Severe, uncontrolled hypertension and adult-onset seizures: A case- control study in Rochester, Minnesota

D. C. Hesdorffer, W. A. Hauser, J. F. Annegers, W. A. Rocca

Research output: Contribution to journalArticlepeer-review

61 Scopus citations


Purpose: Hypertension is an established risk factor for clinically detected stroke, which is in turn a risk factor for epilepsy. This relation suggested that hypertension, particularly severe and uncontrolled, might increase the risk of epilepsy in the absence of prior clinically detected stroke. Methods: Subjects in this population-based case-control study were the 145 incident cases of first unprovoked seizure aged 55 years or older and 290 controls matched to cases on age, gender, and duration of medical follow- up. Using the records-linkage system of the Rochester Epidemiology Project, we obtained, for both cases and matched controls, all blood pressure readings before each case's first seizure came to medical attention. Subjects were classified as hypertensive if they had at least two readings of ≤ 160/95 mm Hg or if there was electrocardiographic evidence for left ventricular hypertrophy. Results: Severe uncontrolled hypertension increased the risk of unprovoked seizure. Left ventricular hypertrophy without diuretic treatment was associated with an 11-fold increased risk of unprovoked seizure: left ventricular hypertrophy treated with diuretics did not increase the risk. Conclusions: In the absence of clinically detected stroke, left ventricular hypertrophy without diuretic use may increase the risk of unprovoked seizures, and diuretic treatment may protect against this increased risk.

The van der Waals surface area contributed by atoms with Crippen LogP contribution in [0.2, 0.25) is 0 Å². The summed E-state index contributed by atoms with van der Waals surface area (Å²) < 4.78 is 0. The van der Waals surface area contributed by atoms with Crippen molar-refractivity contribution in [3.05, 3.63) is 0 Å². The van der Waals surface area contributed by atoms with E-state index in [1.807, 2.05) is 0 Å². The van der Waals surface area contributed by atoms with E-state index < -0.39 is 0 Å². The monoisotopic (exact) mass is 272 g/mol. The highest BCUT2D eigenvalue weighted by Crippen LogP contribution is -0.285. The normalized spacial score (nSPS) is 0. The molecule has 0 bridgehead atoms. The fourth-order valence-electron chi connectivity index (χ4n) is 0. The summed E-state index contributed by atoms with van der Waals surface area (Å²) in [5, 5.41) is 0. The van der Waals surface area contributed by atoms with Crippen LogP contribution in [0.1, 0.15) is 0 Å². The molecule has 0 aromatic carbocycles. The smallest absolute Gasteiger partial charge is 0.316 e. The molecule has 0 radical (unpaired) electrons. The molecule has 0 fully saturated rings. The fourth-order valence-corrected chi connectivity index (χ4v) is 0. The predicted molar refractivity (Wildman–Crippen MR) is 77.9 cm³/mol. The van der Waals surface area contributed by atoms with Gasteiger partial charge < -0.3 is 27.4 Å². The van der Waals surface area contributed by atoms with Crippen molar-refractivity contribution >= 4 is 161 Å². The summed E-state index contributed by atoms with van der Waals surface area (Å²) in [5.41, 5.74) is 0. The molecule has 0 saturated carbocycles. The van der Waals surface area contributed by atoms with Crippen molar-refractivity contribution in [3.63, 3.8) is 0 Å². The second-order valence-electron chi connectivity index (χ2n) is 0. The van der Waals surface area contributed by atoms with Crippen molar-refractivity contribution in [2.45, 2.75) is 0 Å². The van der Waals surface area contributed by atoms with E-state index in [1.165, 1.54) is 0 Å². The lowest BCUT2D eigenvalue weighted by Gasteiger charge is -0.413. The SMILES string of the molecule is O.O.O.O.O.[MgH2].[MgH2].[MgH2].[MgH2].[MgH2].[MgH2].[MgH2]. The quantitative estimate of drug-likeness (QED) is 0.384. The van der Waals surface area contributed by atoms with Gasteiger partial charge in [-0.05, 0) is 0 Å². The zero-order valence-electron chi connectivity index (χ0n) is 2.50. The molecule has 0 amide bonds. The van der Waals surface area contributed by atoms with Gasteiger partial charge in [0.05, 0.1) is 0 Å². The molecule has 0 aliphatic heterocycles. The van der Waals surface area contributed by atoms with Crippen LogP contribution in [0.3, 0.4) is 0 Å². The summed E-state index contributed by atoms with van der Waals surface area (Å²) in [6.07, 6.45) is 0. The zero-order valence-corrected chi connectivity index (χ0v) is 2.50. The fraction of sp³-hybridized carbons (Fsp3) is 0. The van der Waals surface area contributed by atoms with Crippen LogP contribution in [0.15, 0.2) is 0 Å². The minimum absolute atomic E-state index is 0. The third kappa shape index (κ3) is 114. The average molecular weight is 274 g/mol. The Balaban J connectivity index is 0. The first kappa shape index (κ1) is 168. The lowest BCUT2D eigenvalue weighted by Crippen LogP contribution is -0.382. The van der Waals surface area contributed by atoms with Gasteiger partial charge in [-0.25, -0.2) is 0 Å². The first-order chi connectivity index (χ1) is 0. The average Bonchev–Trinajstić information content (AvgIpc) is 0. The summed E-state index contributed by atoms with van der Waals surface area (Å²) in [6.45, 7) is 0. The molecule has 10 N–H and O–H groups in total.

Original languageEnglish (US)
Pages (from-to)736-741
Number of pages6
Issue number8
StatePublished - 1996


  • Diuretics
  • Hypertension
  • Left ventricular hypertrophy
  • Seizures

ASJC Scopus subject areas

  • Neurology
  • Clinical Neurology


Dive into the research topics of 'Severe, uncontrolled hypertension and adult-onset seizures: A case- control study in Rochester, Minnesota'. Together they form a unique fingerprint.

Cite this